Wednesday, January 14, 2015

Month of Poetry #14: Sacrifice

Today's poem is about one of the more truly unfortunate women of the Bible (and that's saying something in an exceptionally strong field) - Jephthah's daughter. Her story is given in Judges 11, and is, depending how you read it, either a complete horror show or else just mildly appalling.

It goes like this: Jephthah, a judge / warrior of Israel, is hard pressed in battle, so proclaims a promise to God that if the Ammonites are delivered into his hand, he will sacrifice the first living thing he sees on his return home. He defeats the enemy, comes home, and is greeted by ... his only child, a daughter, who comes dancing and singing from the house to meet her victorious parent. He isn't thrilled with himself, but the unbelievably forebearing girl philosophically accepts her fate and asks merely for 2 months to go away with her friends and "bewail her virginity", after which she comes home and he "does with her as he said he would."

The devil, of course, is in the detail - is the sacrifice a literal one (making this a very nasty inverse of the almost-sacrifice of Isaac) or is it, as many commentators suggest, implying that Jephthah gave his daughter up to a life of religious service / celibacy? If the former, it's one of the darkest stories in the Old Testament, in my view; if the latter, it's still not awesome, but less bloodthirsty at least. I thought it might be quite interesting to leave the poem ambiguous on this central point.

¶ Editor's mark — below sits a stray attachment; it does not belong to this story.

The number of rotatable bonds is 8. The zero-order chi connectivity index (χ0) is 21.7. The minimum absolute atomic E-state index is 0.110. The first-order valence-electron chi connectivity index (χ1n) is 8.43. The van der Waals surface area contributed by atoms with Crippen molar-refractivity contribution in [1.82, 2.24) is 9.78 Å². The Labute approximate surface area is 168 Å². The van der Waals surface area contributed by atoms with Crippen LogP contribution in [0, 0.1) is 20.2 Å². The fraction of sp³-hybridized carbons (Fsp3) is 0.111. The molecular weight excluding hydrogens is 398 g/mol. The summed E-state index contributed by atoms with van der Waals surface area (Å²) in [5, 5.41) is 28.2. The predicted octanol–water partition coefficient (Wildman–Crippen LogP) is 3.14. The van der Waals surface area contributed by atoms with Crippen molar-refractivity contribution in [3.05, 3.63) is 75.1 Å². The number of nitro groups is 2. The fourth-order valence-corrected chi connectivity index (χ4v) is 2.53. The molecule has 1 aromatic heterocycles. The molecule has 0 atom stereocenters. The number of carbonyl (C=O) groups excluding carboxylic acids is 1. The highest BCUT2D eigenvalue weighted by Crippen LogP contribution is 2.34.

From the house, dancing; my hero father
Home safely, crusher of the horde of Ammon -
Why does he look so, like a warrior speared to the heart?
Is not my cymbal a joyful noise? Is not my dance an honour to him?

His voice is cracked as summer clay as he stumbles out the thing he has done
This thing he has promised
The sun, uncaring, is still as bright, but my eyes see only shadow now
Now it is my heart laid open by the blade of the Lord

Can I have a little time, then, to mourn my lost life?
A small space of time to farewell all the future I might have known, had my father -
(A hero of Israel! A man of the Lord!) -
Had he been more temperate in his battle vows

Two months in the desert with my dearest friends;
Such a lot of wailing and weeping; it exhausts us all
None of it brings about the miracle, but it is good to do
A way to mark the mark that lies on me

Back now to the house, so my father can fulfill his promise
The road is long, but not, in truth, long enough
My eyes see the sharpness of birds against the cloudless sky; ravens?
They have followed me home from the desert

The portal is close, so close; I can see my mother, ululating by the grove
I am heavy with fear, but I cannot stop. How can I stop?
My father the hero made a promise. My father the warrior
Debts must be paid, and I will pay it -

- Kathy, 14/1/15

No comments:

Post a Comment